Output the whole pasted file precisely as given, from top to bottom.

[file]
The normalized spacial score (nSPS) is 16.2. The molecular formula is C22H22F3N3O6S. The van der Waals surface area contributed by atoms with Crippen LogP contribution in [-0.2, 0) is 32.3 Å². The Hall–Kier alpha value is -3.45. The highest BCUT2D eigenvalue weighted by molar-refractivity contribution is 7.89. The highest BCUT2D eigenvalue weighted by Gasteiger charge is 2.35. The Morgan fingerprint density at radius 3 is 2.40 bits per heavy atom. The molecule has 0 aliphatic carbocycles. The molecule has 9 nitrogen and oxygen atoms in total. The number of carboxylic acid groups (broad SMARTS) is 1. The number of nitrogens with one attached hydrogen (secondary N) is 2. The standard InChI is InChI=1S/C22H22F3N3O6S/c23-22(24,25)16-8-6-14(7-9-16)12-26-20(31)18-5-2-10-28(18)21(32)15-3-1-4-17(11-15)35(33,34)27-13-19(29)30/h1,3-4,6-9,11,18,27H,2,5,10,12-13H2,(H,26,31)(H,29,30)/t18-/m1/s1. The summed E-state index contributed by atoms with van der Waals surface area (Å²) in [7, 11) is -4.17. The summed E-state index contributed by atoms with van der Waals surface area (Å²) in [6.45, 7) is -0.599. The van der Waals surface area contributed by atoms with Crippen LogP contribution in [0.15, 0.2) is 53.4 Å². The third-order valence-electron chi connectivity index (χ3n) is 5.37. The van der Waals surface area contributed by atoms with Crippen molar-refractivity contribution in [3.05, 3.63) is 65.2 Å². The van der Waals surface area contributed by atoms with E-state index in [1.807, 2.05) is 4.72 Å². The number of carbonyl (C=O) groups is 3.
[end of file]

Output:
The normalized spacial score (nSPS) is 16.2. The molecular formula is C22H22F3N3O6S. The van der Waals surface area contributed by atoms with Crippen LogP contribution in [-0.2, 0) is 32.3 Å². The Hall–Kier alpha value is -3.45. The highest BCUT2D eigenvalue weighted by molar-refractivity contribution is 7.89. The highest BCUT2D eigenvalue weighted by Gasteiger charge is 2.35. The Morgan fingerprint density at radius 3 is 2.40 bits per heavy atom. The molecule has 0 aliphatic carbocycles. The molecule has 9 nitrogen and oxygen atoms in total. The number of carboxylic acid groups (broad SMARTS) is 1. The number of nitrogens with one attached hydrogen (secondary N) is 2. The standard InChI is InChI=1S/C22H22F3N3O6S/c23-22(24,25)16-8-6-14(7-9-16)12-26-20(31)18-5-2-10-28(18)21(32)15-3-1-4-17(11-15)35(33,34)27-13-19(29)30/h1,3-4,6-9,11,18,27H,2,5,10,12-13H2,(H,26,31)(H,29,30)/t18-/m1/s1. The summed E-state index contributed by atoms with van der Waals surface area (Å²) in [7, 11) is -4.17. The summed E-state index contributed by atoms with van der Waals surface area (Å²) in [6.45, 7) is -0.599. The van der Waals surface area contributed by atoms with Crippen LogP contribution in [0.15, 0.2) is 53.4 Å². The third-order valence-electron chi connectivity index (χ3n) is 5.37. The van der Waals surface area contributed by atoms with Crippen molar-refractivity contribution in [3.05, 3.63) is 65.2 Å². The van der Waals surface area contributed by atoms with E-state index in [1.807, 2.05) is 4.72 Å². The number of carbonyl (C=O) groups is 3.